Doped interfaces can have intriguing structures and, in some cases, thermodynamically-stable interfacial structures can form. In this talk, we explore the usage of these “complexions” in nanostructured metal alloys, with a focus on how these features affect processing routes as well as mechanical behavior and resistance to radiation damage. Atomistic simulations are used to identify the effects of chemistry, temperature, and boundary character on grain boundary structural transitions, as well as identify how these features impact plasticity, fracture, and point defect recombination. Experimental validation is provided by high resolution transmission electron microscopy on specially-designed thin film samples that systematically explore these variables, as well as nanocrystalline alloys produced through a powder. Microcompression and in-situ bending experiments are used to quantify the effect of doping on mechanical behavior, showing that strength, strain-to-failure, and failure mode can be controlled with the addition of segregating dopants. As a whole, this work lays the foundation for engineering internal interfaces to design better materials.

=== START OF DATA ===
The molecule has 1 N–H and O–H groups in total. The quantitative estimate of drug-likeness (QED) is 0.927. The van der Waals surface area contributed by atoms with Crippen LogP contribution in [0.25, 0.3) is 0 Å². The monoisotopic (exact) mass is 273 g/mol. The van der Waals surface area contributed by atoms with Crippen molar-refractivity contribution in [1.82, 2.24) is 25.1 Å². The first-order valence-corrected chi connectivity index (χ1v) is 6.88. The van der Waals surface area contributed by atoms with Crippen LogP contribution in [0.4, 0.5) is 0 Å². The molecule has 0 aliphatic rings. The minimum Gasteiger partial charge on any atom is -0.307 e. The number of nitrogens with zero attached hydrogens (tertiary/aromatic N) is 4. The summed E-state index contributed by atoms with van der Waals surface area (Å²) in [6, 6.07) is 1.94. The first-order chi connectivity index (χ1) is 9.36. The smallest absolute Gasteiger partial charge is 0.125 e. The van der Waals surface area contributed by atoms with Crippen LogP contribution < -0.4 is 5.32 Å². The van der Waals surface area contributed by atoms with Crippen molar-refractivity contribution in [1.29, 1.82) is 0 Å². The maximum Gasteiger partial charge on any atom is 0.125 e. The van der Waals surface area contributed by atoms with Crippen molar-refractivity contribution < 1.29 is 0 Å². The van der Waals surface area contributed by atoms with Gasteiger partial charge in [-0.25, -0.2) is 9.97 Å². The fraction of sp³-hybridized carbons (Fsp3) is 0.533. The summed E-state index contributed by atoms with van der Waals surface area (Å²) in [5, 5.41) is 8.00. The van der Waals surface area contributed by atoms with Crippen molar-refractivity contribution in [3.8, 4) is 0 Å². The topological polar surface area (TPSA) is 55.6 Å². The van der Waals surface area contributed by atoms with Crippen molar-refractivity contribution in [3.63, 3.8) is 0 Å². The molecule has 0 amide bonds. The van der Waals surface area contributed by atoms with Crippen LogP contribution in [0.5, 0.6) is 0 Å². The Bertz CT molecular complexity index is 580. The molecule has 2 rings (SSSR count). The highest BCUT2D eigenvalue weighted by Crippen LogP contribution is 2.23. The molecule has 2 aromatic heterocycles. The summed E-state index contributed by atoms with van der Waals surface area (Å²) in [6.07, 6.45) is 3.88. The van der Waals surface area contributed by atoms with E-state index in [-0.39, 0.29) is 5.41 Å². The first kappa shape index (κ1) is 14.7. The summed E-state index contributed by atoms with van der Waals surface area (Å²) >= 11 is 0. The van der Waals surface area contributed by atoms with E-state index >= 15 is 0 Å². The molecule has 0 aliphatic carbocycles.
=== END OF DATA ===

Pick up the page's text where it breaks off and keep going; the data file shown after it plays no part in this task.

Tim Rupert is an assistant professor of Mechanical and Aerospace Engineering at the University of California, Irvine, with a joint appointment in Chemical Engineering and Materials Science. His research focuses on uncovering new structure-property relationships in nanomaterials for next-generation structural, electronic, and energy components, as well as increasing the reliability and lifetime of these materials. To achieve these goals, his lab uses a combination of cutting-edge experimental, characterization, and computational techniques. Rupert has received an NSF CAREER Award, a DOE Early Career Research Program Award, an ARO Young Investigator Program Award, and a Hellman Fellowship in recent years. He received a B.S./M.S. in Mechanical Engineering from Johns Hopkins University in 2007 and a Ph.D. in Materials Science and Engineering from MIT in 2011.
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